A union representative says that the upcoming indefinite curtailment of paper mill operations at a Cowichan Valley facility will have a devastating impact on the entire region.
Paper Excellence earlier this week announced that it will shutter paper mill operations indefinitely at the Catalyst Crofton facility near Duncan in early December. Pulp operations at the facility, however, will continue.
The move will see about 150 workers at the plant — about 80 Unifor and 70 Public and Private Workers of Canada (PPWC) employees — lose their jobs ahead of the busy holiday shopping season and amid a period of record inflation and soaring costs.
Jon Hawkins, Unifor national representative, told CHEK News that Paper Excellence’s decision is going to have a profound impact not just on the affected employees but all of the Cowichan Valley.
“It catastrophic. It is catastrophic to our members, it is catastrophic to their families, and it is catastrophic to the Cowichan Valley as a whole,” he said. “These are good-paying jobs and unfortunately at the beginning of December our members won’t have work.”
Paper Excellence has blamed the closure of paper mill operations at the Crofton facility on weakening markets in China and rising chemicals, energy and wood fibre costs.
Hawkins said discussions between Unifor and Paper Excellence will be taking place in the coming days and weeks ahead about ways the impact can be minimized on the affected employees.
“The members are still in shock right now,” said Hawkins. “We need Paper Excellence to step up to the plate and do the right thing for their for their employees, our members, it’s going to be a traumatic time for these people and their families.”
The decision comes less than a year after Paper Excellence indefinitely closed its Catalyst Paper tiskwat mill in Powell River, affecting around 200 employees — a move that later became permanent.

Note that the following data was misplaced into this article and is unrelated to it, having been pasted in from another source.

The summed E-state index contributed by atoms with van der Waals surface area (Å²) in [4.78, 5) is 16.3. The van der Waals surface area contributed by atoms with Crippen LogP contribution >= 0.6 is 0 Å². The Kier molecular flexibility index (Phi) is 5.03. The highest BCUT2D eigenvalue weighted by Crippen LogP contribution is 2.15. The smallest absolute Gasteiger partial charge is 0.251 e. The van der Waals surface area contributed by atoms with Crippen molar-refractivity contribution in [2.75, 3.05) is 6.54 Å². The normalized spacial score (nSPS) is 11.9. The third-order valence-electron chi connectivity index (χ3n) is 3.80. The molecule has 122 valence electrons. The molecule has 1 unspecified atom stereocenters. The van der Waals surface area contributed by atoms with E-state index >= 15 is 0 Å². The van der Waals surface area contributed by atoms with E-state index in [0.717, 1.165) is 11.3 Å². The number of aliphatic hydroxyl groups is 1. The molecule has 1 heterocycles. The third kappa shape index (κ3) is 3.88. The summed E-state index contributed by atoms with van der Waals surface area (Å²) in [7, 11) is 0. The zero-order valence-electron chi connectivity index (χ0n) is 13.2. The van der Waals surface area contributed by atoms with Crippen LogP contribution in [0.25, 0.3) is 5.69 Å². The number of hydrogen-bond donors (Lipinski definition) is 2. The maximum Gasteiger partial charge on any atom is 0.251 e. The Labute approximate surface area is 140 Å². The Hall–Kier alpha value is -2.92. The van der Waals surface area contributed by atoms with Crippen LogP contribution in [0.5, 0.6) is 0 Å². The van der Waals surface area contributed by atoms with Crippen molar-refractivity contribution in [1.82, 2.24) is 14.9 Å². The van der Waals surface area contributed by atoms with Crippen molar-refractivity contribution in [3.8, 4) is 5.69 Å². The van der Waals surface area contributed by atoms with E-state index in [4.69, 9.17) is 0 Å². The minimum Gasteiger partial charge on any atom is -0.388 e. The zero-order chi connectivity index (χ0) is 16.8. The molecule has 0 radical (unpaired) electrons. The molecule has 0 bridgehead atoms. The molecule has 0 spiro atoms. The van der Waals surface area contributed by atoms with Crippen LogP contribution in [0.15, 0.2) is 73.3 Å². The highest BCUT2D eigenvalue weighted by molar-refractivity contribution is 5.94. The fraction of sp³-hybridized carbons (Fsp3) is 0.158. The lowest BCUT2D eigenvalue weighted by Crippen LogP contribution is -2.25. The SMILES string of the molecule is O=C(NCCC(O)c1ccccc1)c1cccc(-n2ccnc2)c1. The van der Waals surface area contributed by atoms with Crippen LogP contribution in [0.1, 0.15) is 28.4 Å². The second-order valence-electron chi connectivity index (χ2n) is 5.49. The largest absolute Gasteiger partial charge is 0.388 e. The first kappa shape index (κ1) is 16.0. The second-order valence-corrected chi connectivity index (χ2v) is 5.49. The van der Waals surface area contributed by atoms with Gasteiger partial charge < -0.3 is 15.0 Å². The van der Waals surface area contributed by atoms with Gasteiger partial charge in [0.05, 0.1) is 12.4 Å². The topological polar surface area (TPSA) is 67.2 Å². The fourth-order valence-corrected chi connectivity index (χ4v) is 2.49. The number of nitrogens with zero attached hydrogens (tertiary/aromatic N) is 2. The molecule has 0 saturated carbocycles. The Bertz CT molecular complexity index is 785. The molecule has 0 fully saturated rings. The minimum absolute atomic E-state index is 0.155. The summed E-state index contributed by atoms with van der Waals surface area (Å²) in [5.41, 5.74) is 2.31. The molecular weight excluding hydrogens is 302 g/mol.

North Cowichan mayor Al Siebring said he is optimistic that the Crofton curtailment won’t become permanent like it was in Powell River.
“It’s not a permanent shutdown. It’s a shutdown for an indeterminate amount of time, for only part of the mill,” he said.
But Hawkins said an indefinite closure is extremely hard on employees because it is ambiguous and offers no clear picture about their future going forward.
“Indefinite is the most horrible way … because you’re left living in limbo, wondering if you’re going to have a job at the end of it,” he said.
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PLANNING FOR THE WORST, HOPING FOR THE BEST
According to Siebring, the Municipality of North Cowichan has already been in contact with the provincial government about helping the affected employees transition into other jobs, should Paper Excellence permanently cease paper mill operations in Crofton.
“We are getting ready to deal with that shutdown,” he said. “If it becomes permanent, we’ve connected with the provinces to try to provide whatever help we can for the affected employees. But at the same time, I’m still optimistic that this is not the end of the story and that we can come back from this.”
Siebring said Powell River went down the same path when its facility closed and that some of those employees are now being trained to work as heavy equipment operators or in other construction-type roles.
“They’ve found a bit of a silver lining, not necessarily a completely positive outcome, but at least for some of the employees, they found another way forward, that keeps them employed,” said Siebring.
Going forward, Siebring said the next step is for the municipality to put together a stakeholder group that includes representatives from Paper Excellence, the impacted unions, the local chamber of commerce and other community leaders that can help the affected employees.
“The curtailment doesn’t happen until December. So we’ve got a month and a half to sort of get this stuff going,” he said. “I say we are getting this stuff going in case we need it and it’s still not 100 per cent clear to me that this a permanent closure.”
Hawkins called on both Paper Excellence and the provincial government to do more and said affected employees should expect the worst.
“I think the message should be to hope for the best but prepare for the worst,” he said.
CHEK News has reached out to Paper Excellence for comment but has not received a response.
With files from Ethan Morneau